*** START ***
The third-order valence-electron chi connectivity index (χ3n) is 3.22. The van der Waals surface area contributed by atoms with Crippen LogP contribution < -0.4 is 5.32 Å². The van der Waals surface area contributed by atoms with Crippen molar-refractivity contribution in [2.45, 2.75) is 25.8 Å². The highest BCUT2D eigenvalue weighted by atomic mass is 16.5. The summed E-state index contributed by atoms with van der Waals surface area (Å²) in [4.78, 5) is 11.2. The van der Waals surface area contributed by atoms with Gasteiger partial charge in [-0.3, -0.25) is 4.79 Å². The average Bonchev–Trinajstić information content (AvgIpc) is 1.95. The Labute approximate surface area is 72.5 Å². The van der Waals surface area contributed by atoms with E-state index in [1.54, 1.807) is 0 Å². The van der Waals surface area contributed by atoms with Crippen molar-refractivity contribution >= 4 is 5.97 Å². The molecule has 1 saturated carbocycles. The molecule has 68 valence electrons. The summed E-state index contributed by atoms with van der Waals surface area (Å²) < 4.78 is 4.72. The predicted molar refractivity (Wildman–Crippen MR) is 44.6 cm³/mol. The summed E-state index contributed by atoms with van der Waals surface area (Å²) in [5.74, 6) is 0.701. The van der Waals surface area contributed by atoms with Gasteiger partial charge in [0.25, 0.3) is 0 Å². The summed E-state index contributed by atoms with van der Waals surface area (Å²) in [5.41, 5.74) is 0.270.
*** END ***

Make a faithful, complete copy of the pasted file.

The third-order valence-electron chi connectivity index (χ3n) is 3.22. The van der Waals surface area contributed by atoms with Crippen LogP contribution < -0.4 is 5.32 Å². The van der Waals surface area contributed by atoms with Crippen molar-refractivity contribution in [2.45, 2.75) is 25.8 Å². The highest BCUT2D eigenvalue weighted by atomic mass is 16.5. The summed E-state index contributed by atoms with van der Waals surface area (Å²) in [4.78, 5) is 11.2. The van der Waals surface area contributed by atoms with Gasteiger partial charge in [-0.3, -0.25) is 4.79 Å². The average Bonchev–Trinajstić information content (AvgIpc) is 1.95. The Labute approximate surface area is 72.5 Å². The van der Waals surface area contributed by atoms with E-state index in [1.54, 1.807) is 0 Å². The van der Waals surface area contributed by atoms with Crippen molar-refractivity contribution >= 4 is 5.97 Å². The molecule has 1 saturated carbocycles. The molecule has 68 valence electrons. The summed E-state index contributed by atoms with van der Waals surface area (Å²) < 4.78 is 4.72. The predicted molar refractivity (Wildman–Crippen MR) is 44.6 cm³/mol. The summed E-state index contributed by atoms with van der Waals surface area (Å²) in [5.74, 6) is 0.701. The van der Waals surface area contributed by atoms with Gasteiger partial charge in [0.25, 0.3) is 0 Å². The summed E-state index contributed by atoms with van der Waals surface area (Å²) in [5.41, 5.74) is 0.270.